Psychotherapy normalizes the brain in social phobia

February 6, 2017
In the marked brain region the thickness of the cerebral cortex decreased after psychotherapy. Credit: UZH

Anxiety in social situations is not a rare problem: Around one in ten people are affected by social anxiety disorder during their lifetime. Social anxiety disorder is diagnosed if fears and anxiety in social situations significantly impair everyday life and cause intense suffering. Talking in front of a larger group can be one typical feared situation. A study conducted by researchers from the University of Zurich, Zurich University Hospital and the University Hospital of Psychiatry Zurich now reveals that the successful treatment of an anxiety disorder alters key brain structures that are involved in processing and regulating emotions.

Cognitive behavioral therapy pivotal

In patients suffering from social anxiety disorder, regulation of excessive anxiety by frontal and lateral is impaired. Strategies aimed at regulating emotions should restore the balance between cortical and subcortical brain areas. These strategies are practised in (CBT) which is a central therapy for social anxiety disorder. The study from Zurich investigated structural in patients suffering from social anxiety disorder after a specific ten-week course of CBT. Using magnetic resonance imaging the participants' brains were examined before and after CBT.

Changes in the brain normalized

"We were able to show that structural changes occur in brain areas linked to self control and emotion regulation," says Annette Brühl, head physician at the Center for Depression, Anxiety Disorders and Psychotherapy at the University Hospital of Psychiatry Zurich (PUK). The more successful the treatment, the stronger brain changes. The research group was also able to demonstrate that brain areas involved in processing emotions were more interconnected after the treatment. "Psychotherapy normalizes brain changes associated with ," Brühl sums up.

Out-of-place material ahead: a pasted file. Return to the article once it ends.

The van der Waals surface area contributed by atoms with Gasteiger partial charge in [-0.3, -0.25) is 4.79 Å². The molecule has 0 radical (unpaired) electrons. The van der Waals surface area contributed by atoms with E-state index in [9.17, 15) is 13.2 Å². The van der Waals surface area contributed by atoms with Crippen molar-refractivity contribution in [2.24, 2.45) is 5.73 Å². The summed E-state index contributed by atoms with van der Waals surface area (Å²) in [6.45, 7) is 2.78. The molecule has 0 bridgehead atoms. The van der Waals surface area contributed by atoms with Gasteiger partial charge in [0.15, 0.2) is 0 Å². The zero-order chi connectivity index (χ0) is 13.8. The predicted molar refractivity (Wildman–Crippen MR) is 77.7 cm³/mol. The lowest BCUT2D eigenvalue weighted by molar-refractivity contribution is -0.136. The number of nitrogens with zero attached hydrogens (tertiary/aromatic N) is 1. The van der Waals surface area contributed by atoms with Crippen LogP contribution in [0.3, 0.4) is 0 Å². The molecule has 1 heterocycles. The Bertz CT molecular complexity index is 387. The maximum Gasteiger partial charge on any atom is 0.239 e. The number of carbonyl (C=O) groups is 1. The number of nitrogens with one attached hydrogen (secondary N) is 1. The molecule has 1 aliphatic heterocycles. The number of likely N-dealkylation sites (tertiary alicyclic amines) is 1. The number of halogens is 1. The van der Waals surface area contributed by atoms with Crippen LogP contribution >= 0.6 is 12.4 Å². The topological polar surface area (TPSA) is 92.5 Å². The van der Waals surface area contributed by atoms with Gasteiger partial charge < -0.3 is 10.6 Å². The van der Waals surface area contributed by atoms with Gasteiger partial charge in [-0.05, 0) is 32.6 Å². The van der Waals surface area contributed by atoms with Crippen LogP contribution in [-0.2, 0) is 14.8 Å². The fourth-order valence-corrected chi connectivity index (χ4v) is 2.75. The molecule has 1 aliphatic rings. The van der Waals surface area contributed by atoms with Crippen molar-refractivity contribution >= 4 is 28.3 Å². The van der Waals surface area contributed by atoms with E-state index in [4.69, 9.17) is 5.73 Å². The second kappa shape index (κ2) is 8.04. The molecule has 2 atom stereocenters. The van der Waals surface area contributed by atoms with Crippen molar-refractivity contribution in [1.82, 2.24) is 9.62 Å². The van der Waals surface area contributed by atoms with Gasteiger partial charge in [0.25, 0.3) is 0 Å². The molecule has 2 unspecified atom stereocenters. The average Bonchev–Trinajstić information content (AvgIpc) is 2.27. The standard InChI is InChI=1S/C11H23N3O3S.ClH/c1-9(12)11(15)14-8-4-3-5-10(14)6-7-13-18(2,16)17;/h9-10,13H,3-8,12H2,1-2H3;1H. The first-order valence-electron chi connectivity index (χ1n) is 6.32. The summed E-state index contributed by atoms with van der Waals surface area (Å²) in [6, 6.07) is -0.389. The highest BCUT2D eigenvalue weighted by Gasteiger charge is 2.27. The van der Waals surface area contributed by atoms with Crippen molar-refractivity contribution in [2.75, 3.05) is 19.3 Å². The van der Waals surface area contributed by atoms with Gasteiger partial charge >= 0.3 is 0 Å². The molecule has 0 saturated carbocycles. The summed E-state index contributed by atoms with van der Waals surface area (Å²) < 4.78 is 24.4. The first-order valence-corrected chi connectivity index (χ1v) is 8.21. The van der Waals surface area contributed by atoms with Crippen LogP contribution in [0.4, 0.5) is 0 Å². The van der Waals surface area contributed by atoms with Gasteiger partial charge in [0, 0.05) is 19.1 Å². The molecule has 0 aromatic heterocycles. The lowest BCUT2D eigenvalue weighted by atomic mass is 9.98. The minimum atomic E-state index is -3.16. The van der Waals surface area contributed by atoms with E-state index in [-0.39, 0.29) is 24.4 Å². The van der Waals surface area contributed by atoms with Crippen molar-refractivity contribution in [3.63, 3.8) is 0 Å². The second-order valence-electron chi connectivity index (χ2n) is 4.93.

Explore further: Antidepressants boost CBT for social anxiety

More information: V R Steiger et al. Pattern of structural brain changes in social anxiety disorder after cognitive behavioral group therapy: a longitudinal multimodal MRI study, Molecular Psychiatry (2016). DOI: 10.1038/mp.2016.217

Related Stories

Antidepressants boost CBT for social anxiety

July 5, 2016
Treatments for social anxiety disorder often include either selective serotonin reuptake inhibitors (SSRIs) or cognitive behavioural therapy (CBT), but new research from Uppsala University indicates that social anxiety disorder ...

Brain scans could help predict response to psychotherapy for anxiety and depression

November 10, 2016
Brain imaging scans may one day provide useful information on the response to psychotherapy in patients with depression or anxiety, according to a review of current research in the November/December issue of the Harvard Review ...

How social anxiety can be overcome with internet

October 21, 2016